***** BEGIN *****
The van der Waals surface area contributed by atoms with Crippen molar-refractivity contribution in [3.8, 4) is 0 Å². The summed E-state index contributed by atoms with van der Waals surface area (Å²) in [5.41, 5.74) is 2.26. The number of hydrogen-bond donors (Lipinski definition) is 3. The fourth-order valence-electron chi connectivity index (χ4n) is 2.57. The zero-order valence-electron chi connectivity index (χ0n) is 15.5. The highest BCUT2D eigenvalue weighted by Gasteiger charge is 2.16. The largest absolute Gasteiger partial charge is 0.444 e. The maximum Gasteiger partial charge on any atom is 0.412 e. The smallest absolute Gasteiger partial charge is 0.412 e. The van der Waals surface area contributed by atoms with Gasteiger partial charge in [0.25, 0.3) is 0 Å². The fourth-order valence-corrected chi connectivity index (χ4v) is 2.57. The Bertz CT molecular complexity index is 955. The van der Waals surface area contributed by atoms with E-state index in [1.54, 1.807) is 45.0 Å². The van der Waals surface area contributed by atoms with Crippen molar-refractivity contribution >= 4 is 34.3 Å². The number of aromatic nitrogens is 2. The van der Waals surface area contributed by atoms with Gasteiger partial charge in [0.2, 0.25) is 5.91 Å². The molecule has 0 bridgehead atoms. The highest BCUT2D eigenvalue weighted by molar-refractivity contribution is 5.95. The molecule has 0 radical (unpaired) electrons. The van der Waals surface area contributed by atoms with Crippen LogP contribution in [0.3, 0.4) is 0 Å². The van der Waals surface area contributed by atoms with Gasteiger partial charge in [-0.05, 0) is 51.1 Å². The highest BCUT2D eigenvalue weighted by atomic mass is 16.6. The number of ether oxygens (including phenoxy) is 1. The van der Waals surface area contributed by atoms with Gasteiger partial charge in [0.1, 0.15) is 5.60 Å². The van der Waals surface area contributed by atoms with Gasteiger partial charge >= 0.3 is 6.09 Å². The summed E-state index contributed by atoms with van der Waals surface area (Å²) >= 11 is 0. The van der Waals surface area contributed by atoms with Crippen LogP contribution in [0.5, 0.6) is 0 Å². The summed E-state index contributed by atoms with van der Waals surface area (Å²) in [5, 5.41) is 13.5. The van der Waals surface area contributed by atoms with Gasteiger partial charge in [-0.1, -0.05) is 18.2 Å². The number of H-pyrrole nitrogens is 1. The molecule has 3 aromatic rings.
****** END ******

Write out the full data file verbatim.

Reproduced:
The van der Waals surface area contributed by atoms with Crippen molar-refractivity contribution in [3.8, 4) is 0 Å². The summed E-state index contributed by atoms with van der Waals surface area (Å²) in [5.41, 5.74) is 2.26. The number of hydrogen-bond donors (Lipinski definition) is 3. The fourth-order valence-electron chi connectivity index (χ4n) is 2.57. The zero-order valence-electron chi connectivity index (χ0n) is 15.5. The highest BCUT2D eigenvalue weighted by Gasteiger charge is 2.16. The largest absolute Gasteiger partial charge is 0.444 e. The maximum Gasteiger partial charge on any atom is 0.412 e. The smallest absolute Gasteiger partial charge is 0.412 e. The van der Waals surface area contributed by atoms with Gasteiger partial charge in [0.25, 0.3) is 0 Å². The fourth-order valence-corrected chi connectivity index (χ4v) is 2.57. The Bertz CT molecular complexity index is 955. The van der Waals surface area contributed by atoms with E-state index in [1.54, 1.807) is 45.0 Å². The van der Waals surface area contributed by atoms with Crippen molar-refractivity contribution >= 4 is 34.3 Å². The number of aromatic nitrogens is 2. The van der Waals surface area contributed by atoms with Gasteiger partial charge in [0.2, 0.25) is 5.91 Å². The molecule has 0 bridgehead atoms. The highest BCUT2D eigenvalue weighted by molar-refractivity contribution is 5.95. The molecule has 0 radical (unpaired) electrons. The van der Waals surface area contributed by atoms with Crippen LogP contribution in [0.3, 0.4) is 0 Å². The van der Waals surface area contributed by atoms with Gasteiger partial charge in [-0.05, 0) is 51.1 Å². The highest BCUT2D eigenvalue weighted by atomic mass is 16.6. The number of ether oxygens (including phenoxy) is 1. The van der Waals surface area contributed by atoms with Gasteiger partial charge in [0.1, 0.15) is 5.60 Å². The van der Waals surface area contributed by atoms with Gasteiger partial charge >= 0.3 is 6.09 Å². The summed E-state index contributed by atoms with van der Waals surface area (Å²) >= 11 is 0. The van der Waals surface area contributed by atoms with Crippen LogP contribution in [0.5, 0.6) is 0 Å². The summed E-state index contributed by atoms with van der Waals surface area (Å²) in [5, 5.41) is 13.5. The van der Waals surface area contributed by atoms with Gasteiger partial charge in [-0.1, -0.05) is 18.2 Å². The number of H-pyrrole nitrogens is 1. The molecule has 3 aromatic rings.